I’ve been thinking a lot about this lately, but it really picked up steam after dinner with my sister L. We struck up a conversation about money and food, since we’ve both been in debt and slightly overweight. I asked L if she thought there was a connection between the two. She answered with preternatural wisdom:
“When you’re resigned to the fact that you’re going to owe money, it doesn’t matter how much. When you’re resigned to the fact you’re going to gain weight – same thing.”
She’s right, too. When a situation becomes inescapable and oppressive, it often doesn’t matter how much more is piled on. To borrow a psychiatric term, we usually have to hit bottom before we actively decide to change. But how does this happen in the first place? Is it societal pressures? Or our own lack of awareness?
To read Maxed Out, James D. Scurlock’s treatise on the predatory credit industry, you’d think that we’re all being victimized, and debt is as culturally ingrained as closing our mouths when we chew. Undoubtedly, there’s some truth to this. Banks, credit card, and loan/mortgage companies make it their goal in life to profit from us as much as possible, whether or not we can actually afford it. They target us with advertising from birth, and all too often, exploit the uneducated and poor to bulk up their bottom lines. What’s more, the business of money is difficult to navigate, and it’s only getting harder. It’s easy to see why anyone could give up – why anyone just wouldn’t want to know – and I think the same principles apply to food marketing and weight.
On the flip side, many (if not most) finance and food blogs claim that personal responsibility is all you need to get by. Taking control and informing yourself will overcome negative cultural influences, a.k.a. those industries which profit from your increasing debt/waistline. In terms of programs that promote this concept, none are brought up more than Weight Watchers and Dave Ramsey’s Financial Peace University.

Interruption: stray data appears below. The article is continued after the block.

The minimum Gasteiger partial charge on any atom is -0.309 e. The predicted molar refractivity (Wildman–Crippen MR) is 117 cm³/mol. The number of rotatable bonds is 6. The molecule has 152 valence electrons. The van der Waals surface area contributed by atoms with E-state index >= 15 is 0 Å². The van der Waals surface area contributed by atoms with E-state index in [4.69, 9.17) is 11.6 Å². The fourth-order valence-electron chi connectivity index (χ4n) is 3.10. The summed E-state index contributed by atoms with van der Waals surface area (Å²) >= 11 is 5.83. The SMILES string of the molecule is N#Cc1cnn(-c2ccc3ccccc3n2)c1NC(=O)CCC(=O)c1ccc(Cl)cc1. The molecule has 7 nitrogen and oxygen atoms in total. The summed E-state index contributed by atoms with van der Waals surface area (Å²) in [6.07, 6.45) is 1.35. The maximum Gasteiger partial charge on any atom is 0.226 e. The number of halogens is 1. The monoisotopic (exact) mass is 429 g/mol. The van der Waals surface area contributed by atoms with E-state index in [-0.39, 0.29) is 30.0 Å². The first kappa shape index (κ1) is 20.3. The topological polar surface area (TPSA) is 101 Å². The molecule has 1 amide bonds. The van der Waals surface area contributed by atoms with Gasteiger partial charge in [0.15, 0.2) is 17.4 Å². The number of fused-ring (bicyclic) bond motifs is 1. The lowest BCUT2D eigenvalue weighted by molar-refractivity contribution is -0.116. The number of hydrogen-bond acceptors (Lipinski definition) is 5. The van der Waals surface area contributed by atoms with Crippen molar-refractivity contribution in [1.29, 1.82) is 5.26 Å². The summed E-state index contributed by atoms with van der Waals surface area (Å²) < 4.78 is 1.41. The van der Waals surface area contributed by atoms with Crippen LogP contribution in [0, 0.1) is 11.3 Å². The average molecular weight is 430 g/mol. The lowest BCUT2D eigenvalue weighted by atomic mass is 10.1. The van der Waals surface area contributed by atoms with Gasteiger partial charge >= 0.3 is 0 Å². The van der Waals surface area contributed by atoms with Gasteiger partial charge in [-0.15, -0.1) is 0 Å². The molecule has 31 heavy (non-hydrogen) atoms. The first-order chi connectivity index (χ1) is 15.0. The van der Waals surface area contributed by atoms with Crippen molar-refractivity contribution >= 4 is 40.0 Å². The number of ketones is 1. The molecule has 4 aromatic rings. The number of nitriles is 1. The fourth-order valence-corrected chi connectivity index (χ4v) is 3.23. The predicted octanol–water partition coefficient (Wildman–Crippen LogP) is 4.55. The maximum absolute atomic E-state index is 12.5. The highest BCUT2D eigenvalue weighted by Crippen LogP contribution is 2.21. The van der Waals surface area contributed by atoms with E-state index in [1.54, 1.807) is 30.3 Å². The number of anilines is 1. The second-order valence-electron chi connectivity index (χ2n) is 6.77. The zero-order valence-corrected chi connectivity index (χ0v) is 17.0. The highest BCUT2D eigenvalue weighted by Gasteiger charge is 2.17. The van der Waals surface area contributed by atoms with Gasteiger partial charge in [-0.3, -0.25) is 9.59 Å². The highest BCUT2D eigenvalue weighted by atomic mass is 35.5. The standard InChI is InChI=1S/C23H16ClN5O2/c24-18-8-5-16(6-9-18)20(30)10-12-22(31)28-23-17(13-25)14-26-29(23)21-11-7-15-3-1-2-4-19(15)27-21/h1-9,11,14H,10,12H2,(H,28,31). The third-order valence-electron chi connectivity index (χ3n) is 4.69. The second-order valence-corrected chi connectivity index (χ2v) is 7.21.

If the internet is to be believed, Dave Ramsey is second only to FDR in rescuing Americans from financial ruin, while Weight Watchers has turned a nation of 500-pound Krispy Kreme devotees into an army of lean, fit triathletes. (Slight exaggerations both, but you get the picture.) I believe this is because they do the following:
- Emphasize permanent lifestyle and behavioral change over temporary band-aids and quick-fix scams.
- Give people the information and tools to make changes.
- Ask people to take responsibility for their actions.
I think weight and money have everything to do with personal responsibility. I think being unaware of what went into my mouth and came out of my wallet held me back in lots of ways. I think I can’t blame profit-driven industries for anything when I willingly bought into what they were selling me, without looking any deeper.
Of course, this doesn’t apply to everyone. I’m a middle-class, semi-educated white girl with no kids and no mortgage. My realm of experience is incredibly limited, which is why I’m VERY interested in opinions from readers. Assuming that weight and money are tied together...
- How much does personal responsibility factor in?
- How much do outside/industry pressures factor in?
- Do you have a good story?
- What are the solutions to either problem (obesity and/or debt)?
(Photos courtesy of smallbiztechnology.com, daveramsey.com, and jupiter images.)